Inositol nicotinate is a supplement made from inositol, a nutrient, and niacin, or vitamin B3. When the body processes this supplement, niacin is released, which causes a widening of blood vessels. It can also lower the level of fats, including cholesterol, in the bloodstream as well as reduce blood clotting.
This supplement is often taken to address conditions related to poor circulation, such as a narrowing of the blood vessels, called Raynaud's disease. It may also treat intermittent claudication, which is poor leg circulation that results in pain during movement. Stasis dermatitis may also benefit from inositol nicotinate. This condition causes a pooling of blood in one's legs. Patients with high cholesterol also may take this supplement to complement other treatments.
Inositol nicotinate is often taken to treat other conditions, but there is insufficient evidence for its efficacy. These include migraines, insomnia, and high blood pressure. Others may use it for acne, restless leg syndrome, and skin inflammation as well as psoriasis and schizophrenia.
Not everyone should take inositol nicotinate. The safety of use during pregnancy and breastfeeding is unknown. Those with allergies should avoid the supplement, as it may worsen these symptoms. Patients with gout, gallbladder disease, and low blood pressure should consult a physician, as it may aggravate these conditions. Likewise, the supplement may worsen kidney disease and cause liver damage in people with liver disease.
Patients with heart disease or any other heart condition should not use inositol nicotinate without a doctor's approval. There is a heightened risk of an irregular heartbeat when the niacin breaks down in the body. Niacin may also interfere with blood sugar control, rendering this supplement potentially dangerous for diabetics. Those with ulcers should similarly avoid taking it.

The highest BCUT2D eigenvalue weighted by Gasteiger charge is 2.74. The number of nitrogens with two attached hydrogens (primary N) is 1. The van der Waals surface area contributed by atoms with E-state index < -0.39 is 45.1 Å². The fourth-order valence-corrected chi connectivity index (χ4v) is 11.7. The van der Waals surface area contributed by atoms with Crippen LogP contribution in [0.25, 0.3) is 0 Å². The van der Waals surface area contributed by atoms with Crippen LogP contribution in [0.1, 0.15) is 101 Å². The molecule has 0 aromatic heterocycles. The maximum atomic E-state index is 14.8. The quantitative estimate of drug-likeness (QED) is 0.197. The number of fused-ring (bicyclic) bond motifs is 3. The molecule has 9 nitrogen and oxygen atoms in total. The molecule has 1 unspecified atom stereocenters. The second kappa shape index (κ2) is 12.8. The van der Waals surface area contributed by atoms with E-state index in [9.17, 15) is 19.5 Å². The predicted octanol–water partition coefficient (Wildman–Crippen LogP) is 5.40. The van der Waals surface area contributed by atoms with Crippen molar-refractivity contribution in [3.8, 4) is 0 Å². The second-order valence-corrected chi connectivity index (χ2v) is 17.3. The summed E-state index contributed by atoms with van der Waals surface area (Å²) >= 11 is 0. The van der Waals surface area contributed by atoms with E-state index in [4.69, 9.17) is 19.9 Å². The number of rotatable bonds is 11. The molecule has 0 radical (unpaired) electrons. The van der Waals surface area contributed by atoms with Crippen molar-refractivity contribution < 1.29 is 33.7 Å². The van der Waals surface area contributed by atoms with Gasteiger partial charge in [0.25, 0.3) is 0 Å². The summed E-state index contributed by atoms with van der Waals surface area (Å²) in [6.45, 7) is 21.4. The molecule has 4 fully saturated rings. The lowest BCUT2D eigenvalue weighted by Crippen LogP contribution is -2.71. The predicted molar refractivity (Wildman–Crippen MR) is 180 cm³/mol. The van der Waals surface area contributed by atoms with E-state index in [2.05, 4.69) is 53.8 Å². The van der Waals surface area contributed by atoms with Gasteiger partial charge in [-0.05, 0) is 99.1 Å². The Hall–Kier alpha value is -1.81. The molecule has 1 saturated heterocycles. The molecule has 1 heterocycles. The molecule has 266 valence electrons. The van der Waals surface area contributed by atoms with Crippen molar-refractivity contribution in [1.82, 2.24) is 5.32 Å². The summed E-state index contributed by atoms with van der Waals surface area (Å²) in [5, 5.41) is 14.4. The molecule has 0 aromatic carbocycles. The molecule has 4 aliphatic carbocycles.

This niacin supplement may interact with some medications, so people taking other drugs should consult a doctor before use. For example, it may interfere with the efficacy of diabetes medications. An interaction may also occur with blood clotting drugs and medications to treat high cholesterol. The use of nicotine patches can increase potential side effects.
People taking inositol nicotinate should keep a record of any side effects they experience. An upset stomach, nausea, and headache are possible. Others may experience hiccuping and burping as well as flushing and dizziness. Patients who experience persistent or troubling side effects should consult a doctor.
There is no established, standard dosage for inositol nicotinate. Typically, in scientific studies, patients were given dosages between 1,500 to 4,000 milligrams (mg) daily. This amount is usually divided into two to four doses per day.